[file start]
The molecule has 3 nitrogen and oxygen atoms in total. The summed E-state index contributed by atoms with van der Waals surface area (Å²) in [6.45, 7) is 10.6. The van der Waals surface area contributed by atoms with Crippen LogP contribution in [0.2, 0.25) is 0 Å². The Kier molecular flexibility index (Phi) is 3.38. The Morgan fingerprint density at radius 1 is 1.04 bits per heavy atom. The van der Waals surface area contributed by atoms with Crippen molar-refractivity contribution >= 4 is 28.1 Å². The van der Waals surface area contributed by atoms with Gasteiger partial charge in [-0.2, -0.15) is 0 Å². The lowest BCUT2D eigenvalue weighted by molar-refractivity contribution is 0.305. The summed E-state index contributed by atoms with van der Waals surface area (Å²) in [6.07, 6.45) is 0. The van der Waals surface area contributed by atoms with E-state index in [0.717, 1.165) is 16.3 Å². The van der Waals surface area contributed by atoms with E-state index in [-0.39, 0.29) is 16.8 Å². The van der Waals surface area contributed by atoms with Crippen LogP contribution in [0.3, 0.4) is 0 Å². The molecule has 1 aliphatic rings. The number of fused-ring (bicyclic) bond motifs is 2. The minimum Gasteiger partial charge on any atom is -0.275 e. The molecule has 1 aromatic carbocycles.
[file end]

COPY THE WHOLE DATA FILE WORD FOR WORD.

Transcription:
The molecule has 3 nitrogen and oxygen atoms in total. The summed E-state index contributed by atoms with van der Waals surface area (Å²) in [6.45, 7) is 10.6. The van der Waals surface area contributed by atoms with Crippen LogP contribution in [0.2, 0.25) is 0 Å². The Kier molecular flexibility index (Phi) is 3.38. The Morgan fingerprint density at radius 1 is 1.04 bits per heavy atom. The van der Waals surface area contributed by atoms with Crippen molar-refractivity contribution >= 4 is 28.1 Å². The van der Waals surface area contributed by atoms with Gasteiger partial charge in [-0.2, -0.15) is 0 Å². The lowest BCUT2D eigenvalue weighted by molar-refractivity contribution is 0.305. The summed E-state index contributed by atoms with van der Waals surface area (Å²) in [6.07, 6.45) is 0. The van der Waals surface area contributed by atoms with E-state index in [0.717, 1.165) is 16.3 Å². The van der Waals surface area contributed by atoms with E-state index in [-0.39, 0.29) is 16.8 Å². The van der Waals surface area contributed by atoms with Crippen LogP contribution in [0.3, 0.4) is 0 Å². The molecule has 1 aliphatic rings. The number of fused-ring (bicyclic) bond motifs is 2. The minimum Gasteiger partial charge on any atom is -0.275 e. The molecule has 1 aromatic carbocycles.